The petition was taken up before a three-judge bench comprising justices L. T. B. Dehideniya, Shiran Gooneratne and Janak de Silva, yesterday.

 The State Counsel appearing for the respondents said he had received the relevant documents pertaining to the case only last Friday evening. Therefore, the State Counsel requested the court to give him time to seek advice from the respondents who were many.

Attorney-at-Law Eraj de Silva, appearing for the petitioner at the time, said about 7,000 members of his client union had lost their livelihoods due to the decision by the respondents.

Therefore, Attorney-at-Law Eraj de Silva requested the court to give an early date for considering the petition.

Accordingly, the Supreme Court decided to take up the petition for consideration on 04 Oct and directed the lawyers of the petitioners to take steps to send notice to the respondents before that date.

The petition was filed by the President of the United National Self-Employed Trade Association G.I. Charles, its Vice President P.G.B. Nissanka, and Secretary Krishan Marambage.

The petition names 47 respondents, including the Director General of Health Services, the Inspector General of Police and the Director General of Excise.

The petitioners allege that under the quarantine law, the Director General of Health Services, who is the competent authority, issued a notice on Aug 20 prohibiting the opening of liquor stores.

The petitioners point out that steps were taken to open liquor stores countrywide contrary to the regulations of the Health Authority.

The Director General of Health Services, the Commissioner General of Excise and the Inspector General of Police have stated that they have not allowed the reopening of liquor stores.

The petitioners have also requested the Supreme Court to issue an order to the respondents to allow the members of their association to engage in business activities as the liquor stores are allowed to remain open.

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Lankan born newly elected Norwegian MP Gunaratnam calls for investments here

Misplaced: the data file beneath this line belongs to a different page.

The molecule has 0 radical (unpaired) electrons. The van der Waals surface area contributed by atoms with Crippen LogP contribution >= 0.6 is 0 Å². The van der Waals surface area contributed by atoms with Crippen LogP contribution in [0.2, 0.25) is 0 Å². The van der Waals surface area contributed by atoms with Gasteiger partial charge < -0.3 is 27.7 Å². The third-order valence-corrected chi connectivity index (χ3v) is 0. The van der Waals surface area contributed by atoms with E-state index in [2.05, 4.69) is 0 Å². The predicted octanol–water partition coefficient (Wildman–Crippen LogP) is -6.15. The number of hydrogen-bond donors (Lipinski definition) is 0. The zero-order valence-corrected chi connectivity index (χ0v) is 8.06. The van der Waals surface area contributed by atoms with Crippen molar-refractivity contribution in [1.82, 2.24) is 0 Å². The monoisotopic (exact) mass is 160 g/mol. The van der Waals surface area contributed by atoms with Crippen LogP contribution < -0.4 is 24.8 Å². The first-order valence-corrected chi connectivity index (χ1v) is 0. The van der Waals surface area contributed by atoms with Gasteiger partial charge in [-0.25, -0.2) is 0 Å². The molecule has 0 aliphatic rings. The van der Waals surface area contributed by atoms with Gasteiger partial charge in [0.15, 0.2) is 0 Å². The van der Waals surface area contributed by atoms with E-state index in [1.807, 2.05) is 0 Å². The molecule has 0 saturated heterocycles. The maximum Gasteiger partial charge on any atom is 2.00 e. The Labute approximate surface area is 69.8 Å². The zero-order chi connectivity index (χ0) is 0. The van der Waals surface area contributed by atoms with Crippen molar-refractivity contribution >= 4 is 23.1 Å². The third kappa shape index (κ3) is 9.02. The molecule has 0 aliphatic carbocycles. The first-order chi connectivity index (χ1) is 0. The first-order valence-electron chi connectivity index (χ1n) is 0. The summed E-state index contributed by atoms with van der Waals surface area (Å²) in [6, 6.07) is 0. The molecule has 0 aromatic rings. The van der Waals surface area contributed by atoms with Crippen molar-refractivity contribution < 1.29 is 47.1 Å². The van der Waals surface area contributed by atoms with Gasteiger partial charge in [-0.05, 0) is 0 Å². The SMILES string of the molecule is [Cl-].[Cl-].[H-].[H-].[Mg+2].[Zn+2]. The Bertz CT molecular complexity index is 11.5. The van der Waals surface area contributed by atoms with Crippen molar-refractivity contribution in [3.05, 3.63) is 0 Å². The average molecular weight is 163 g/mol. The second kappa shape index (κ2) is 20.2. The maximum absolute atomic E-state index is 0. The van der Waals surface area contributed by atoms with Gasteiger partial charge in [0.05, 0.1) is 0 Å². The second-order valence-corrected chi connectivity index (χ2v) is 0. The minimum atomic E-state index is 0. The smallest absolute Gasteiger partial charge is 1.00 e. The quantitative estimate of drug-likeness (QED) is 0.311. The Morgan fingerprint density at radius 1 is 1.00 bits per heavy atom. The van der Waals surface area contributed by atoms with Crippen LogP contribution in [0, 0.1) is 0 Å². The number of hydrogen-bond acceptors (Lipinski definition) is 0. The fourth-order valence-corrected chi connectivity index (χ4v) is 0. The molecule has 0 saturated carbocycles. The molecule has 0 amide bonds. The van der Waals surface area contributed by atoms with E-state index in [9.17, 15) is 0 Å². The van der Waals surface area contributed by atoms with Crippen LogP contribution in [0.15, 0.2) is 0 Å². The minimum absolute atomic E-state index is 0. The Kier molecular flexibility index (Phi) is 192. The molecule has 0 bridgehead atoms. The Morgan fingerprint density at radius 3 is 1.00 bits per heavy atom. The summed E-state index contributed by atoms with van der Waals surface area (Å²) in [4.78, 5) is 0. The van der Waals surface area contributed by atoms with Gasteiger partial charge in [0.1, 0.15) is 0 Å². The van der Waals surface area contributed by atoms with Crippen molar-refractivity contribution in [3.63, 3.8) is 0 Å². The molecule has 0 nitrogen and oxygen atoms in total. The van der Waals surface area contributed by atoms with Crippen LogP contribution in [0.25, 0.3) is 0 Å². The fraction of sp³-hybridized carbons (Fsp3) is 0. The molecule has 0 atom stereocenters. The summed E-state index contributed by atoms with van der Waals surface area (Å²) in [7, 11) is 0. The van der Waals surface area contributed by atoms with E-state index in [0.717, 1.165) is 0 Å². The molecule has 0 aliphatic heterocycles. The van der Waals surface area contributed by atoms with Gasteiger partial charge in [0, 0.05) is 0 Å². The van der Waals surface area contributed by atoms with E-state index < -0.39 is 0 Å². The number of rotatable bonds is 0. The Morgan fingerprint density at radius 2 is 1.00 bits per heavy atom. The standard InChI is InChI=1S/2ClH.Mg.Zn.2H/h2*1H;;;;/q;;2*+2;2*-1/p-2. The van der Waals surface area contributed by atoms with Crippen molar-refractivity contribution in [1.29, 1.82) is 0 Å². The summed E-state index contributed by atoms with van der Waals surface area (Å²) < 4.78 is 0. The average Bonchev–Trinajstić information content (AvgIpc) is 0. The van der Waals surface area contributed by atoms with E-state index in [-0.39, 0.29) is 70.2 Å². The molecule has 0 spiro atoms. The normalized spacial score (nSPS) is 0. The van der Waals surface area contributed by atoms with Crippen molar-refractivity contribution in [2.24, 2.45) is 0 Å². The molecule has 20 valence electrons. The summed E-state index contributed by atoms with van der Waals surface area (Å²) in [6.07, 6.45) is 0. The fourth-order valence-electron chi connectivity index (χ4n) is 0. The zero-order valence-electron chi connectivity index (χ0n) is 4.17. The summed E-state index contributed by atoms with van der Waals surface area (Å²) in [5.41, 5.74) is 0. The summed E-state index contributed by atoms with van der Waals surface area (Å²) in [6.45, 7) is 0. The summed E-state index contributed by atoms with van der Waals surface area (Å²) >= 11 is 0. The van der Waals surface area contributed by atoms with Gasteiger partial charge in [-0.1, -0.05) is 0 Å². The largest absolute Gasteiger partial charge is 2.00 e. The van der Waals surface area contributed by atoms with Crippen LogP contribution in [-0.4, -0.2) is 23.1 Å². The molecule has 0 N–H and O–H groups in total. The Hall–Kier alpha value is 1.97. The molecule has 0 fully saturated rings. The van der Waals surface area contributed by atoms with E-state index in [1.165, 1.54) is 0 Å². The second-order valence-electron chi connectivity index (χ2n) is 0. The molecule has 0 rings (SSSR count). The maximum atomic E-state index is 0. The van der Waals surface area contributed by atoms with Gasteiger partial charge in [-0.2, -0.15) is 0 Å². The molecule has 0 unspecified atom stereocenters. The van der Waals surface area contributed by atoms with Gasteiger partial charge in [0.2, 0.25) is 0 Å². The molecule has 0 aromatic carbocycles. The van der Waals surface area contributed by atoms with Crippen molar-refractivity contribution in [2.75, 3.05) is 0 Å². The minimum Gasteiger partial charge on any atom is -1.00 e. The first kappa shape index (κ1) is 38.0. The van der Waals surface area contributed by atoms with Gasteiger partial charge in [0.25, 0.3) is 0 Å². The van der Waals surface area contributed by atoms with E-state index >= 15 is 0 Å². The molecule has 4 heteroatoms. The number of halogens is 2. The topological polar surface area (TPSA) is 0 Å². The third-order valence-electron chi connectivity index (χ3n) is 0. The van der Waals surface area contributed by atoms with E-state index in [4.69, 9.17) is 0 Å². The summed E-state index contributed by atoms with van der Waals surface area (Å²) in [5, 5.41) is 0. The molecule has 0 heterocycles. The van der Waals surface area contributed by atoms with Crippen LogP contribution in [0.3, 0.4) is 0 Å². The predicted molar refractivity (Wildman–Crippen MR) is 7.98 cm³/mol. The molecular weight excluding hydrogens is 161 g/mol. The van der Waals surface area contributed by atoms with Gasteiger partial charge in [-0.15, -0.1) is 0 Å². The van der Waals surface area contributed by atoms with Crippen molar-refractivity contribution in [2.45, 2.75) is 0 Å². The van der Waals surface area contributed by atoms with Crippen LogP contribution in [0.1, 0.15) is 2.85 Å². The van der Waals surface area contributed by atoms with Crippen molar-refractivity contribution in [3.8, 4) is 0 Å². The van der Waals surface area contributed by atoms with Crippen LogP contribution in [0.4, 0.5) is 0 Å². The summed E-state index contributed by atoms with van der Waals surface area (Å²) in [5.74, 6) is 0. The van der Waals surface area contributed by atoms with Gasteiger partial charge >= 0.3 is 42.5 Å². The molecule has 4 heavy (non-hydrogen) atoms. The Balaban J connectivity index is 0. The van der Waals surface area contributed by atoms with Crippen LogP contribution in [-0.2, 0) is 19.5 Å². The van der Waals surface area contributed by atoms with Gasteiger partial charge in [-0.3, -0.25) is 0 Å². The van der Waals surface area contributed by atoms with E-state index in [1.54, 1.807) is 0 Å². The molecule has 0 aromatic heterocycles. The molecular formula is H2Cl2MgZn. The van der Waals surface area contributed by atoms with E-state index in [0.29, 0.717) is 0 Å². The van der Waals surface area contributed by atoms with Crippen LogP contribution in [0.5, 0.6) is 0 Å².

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Newly elected Norwegian Labour Party MP, Lankan born Kamzy Gunaratnam says she will ask the new Norwegian government to continue engagement with the country of her birth.

 Speaking at a virtual media conference on Sunday night, Gunaratnam said that she does not believe that boycotting Sri Lanka is the way forward.

“I don’t believe in boycott. There needs to be investments. Only that will ensure employment,” she said.

Gunaratnam said that she is also prepared to meet President Gotabaya Rajapaksa, if invited, for talks.

She said that Norway must continue to assist Sri Lanka through trade, education and in other ways.

Gunaratnam said that she will also discuss with her party and the new Norwegian Foreign Minister, as well as the Norwegian Ambassador in Sri Lanka and see how best Norway can assist the country.

Gunaratnam said that Sri Lankans must also decide the best solution for Sri Lanka and not any foreign country. She said that Sri Lanka must not wait for foreign pressure to work on a solution.

The newly elected Norwegian MP also said that minority rights in Sri Lanka must be protected.

As a Norwegian MP she said that her main focus in the Norwegian Parliament will be to push for equality in Norway.

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Going to IMF best solution, says Ranil

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UNP leader Ranil Wickremesinghe insists that a programme with the International Monetary Fund (IMF) is necessary to mitigate impact of the growing debt repayment crisis; homegrown solutions are not effective.

“Unlike in the past, Sri Lanka’s debt problem has increased at a time when there is a global debt problem. This makes the situation more challenging and complex. Sri Lanka is a highly import-dependent economy,” Wickremesinghe said during a panel discussion, organised by the International Chamber of Commerce Sri Lanka on Saturday.

The UNP leader said that the government shouldn’t sell state assets to ease off the shortage of foreign exchange to have breakfast but reinvest those proceeds back in the economy. “Going to the IMF is the best solution,” Wickremesinghe said.

With reference to homegrown solutions, he referred to the mess caused by the government in promoting Dhammika peniya as one of the failed measures earlier on to curb the spread of the COVID-19 pandemic.

The former Prime Minister said that Sri Lanka should use the current situation to forge ahead with structural and public sector reforms which were postponed due to political considerations in the past.

The former PM suggested that the re-opening of the country be delayed till mid-October.

In responding to the issue of debt management in Sri Lanka, the UNP leader said that the most pressing concern is addressing the dwindling foreign exchange reserves of the country.

He explained that the regional foreign exchange reserves were projected to increase over the course of the year, however, Sri Lanka’s foreign exchange reserves were on a downward trend.

He also said that economic recovery based on a resurgence of the tourism industry would be uncertain, and until airline ticket prices were reduced it was unlikely that tourist arrivals would increase significantly.